Text: Anna Rósa Parker
With the Icelandic parliamentary election coming up in September, it sparked a thought about leadership and the difference between being elected and governing - and how promises die in that transition.
Iceland’s political parties don't seem to lead with inclusivity and it has become a thriving nation for privileged people - neglecting the elderly, the poor and immigrants. How come such a small nation doesn’t seem to be interested in building a culture where everyone can thrive?
What would it take for an incremental change in such a small nation? And is it possible to introduce a philosophy of inclusive political leadership? Where would it begin?
This makes me think about what it takes to be a leader and how committing to small, but meaningful changes can end in purpose-led success. Repurposing the mission of political parties could be brilliantly restructured using an inclusive leadership method - almost the same as repurposing a business mission.
This pattern has to begin with individually implementing active personal growth, as each member would have to make changes in leading their lives to inspire their party members. This will inevitably inspire their voters.
A couple of months ago I attended a virtual women’s leadership conference hosted by the Nordic Innovation House New York. It was catered to Nordic women launching or running a business in the US, where a brilliant woman named Jennifer Brown - the author of How To Be An Inclusive Leader, spoke about running a sustainable business. Needless to say, I took to her leadership method and thought about how her structure can be transitioned to political parties of a very small nation like Iceland.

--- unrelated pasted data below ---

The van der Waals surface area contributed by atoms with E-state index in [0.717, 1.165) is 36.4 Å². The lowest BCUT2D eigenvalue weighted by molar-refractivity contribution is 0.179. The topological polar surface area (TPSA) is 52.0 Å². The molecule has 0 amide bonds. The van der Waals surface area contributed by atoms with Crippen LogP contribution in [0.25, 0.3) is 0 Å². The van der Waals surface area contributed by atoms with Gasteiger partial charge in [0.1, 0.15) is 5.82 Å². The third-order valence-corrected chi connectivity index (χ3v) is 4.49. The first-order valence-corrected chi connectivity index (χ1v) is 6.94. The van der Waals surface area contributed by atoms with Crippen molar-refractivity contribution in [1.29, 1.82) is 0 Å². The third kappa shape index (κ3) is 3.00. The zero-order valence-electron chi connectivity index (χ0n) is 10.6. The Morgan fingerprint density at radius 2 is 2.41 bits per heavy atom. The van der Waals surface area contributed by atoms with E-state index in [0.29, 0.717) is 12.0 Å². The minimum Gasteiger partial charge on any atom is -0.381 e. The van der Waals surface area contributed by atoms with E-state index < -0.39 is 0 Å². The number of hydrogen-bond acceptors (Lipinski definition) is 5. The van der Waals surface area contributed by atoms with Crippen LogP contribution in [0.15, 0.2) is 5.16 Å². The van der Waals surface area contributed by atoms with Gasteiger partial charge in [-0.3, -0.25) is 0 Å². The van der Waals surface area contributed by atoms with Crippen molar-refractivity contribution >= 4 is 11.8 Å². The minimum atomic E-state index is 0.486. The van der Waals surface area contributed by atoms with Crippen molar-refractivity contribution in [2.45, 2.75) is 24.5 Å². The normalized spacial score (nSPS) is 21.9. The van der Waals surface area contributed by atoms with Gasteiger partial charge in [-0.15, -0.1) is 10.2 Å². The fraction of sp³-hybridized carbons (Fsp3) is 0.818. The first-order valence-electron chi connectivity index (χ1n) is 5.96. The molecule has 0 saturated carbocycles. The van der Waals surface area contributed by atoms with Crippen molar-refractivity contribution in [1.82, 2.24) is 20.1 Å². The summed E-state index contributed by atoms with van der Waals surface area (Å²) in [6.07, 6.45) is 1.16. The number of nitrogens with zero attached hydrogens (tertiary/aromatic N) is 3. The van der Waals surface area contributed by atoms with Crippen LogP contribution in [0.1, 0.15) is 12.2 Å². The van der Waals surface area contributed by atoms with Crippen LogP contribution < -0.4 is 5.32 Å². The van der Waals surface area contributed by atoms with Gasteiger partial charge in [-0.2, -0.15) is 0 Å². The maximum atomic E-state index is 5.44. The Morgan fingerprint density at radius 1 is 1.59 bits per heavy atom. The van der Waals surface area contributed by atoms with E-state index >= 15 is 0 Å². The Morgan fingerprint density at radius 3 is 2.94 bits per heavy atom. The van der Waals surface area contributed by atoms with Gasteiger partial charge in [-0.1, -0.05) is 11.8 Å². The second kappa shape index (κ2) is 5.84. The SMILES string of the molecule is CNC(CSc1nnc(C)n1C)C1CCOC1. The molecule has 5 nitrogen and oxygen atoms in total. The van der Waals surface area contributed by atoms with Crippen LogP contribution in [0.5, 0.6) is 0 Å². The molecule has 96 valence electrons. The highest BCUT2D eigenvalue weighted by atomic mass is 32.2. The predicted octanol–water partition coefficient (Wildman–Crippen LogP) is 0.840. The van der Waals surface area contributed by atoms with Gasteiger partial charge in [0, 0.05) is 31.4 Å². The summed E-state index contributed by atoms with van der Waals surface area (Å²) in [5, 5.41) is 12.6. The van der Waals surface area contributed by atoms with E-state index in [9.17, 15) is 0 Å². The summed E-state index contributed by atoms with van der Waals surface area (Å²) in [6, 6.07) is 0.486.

Starting with accountability, when leaders start to take ownership and stop their blame games real change can happen. If we don’t own the problem we can’t change it. Next is an attitude of gratitude and forgiveness. Practising gratitude leads to forgiveness and forgiveness leads to selfless actions and freedom.
This is followed by aptitude - honoring each individual and celebrating their unique gifts. Honoring the lack of “I” in team means that we’re willing to understand that we’re all different and togetherness creates solid teams. This goes without saying, but honoring others has to start by mindfully honoring ourselves.
Action is next and showcases how and if we can act via guidance. Can we take actions that are free of a selfish agenda? When we take actions that are catered to what’s best for others, we close gaps.
Listening to advisors is how we become wise: those who listen to wise advice gain nothing but wisdom. All this can be wrapped in a bow of allowing. Allowing and letting go of stubborn thought patterns that don't serve others is how we can live with equity and lead with inclusiveness.
Creating an inclusive and sustainable business builds inclusive communities and thriving communities and is how we foster social upheaval and an inclusive minded nation. When political leaders are willing to allow room to understand biases by actively
addressing the harms that are caused by inequality, it becomes the ideal gateway drug to inclusive and equally thriving communities.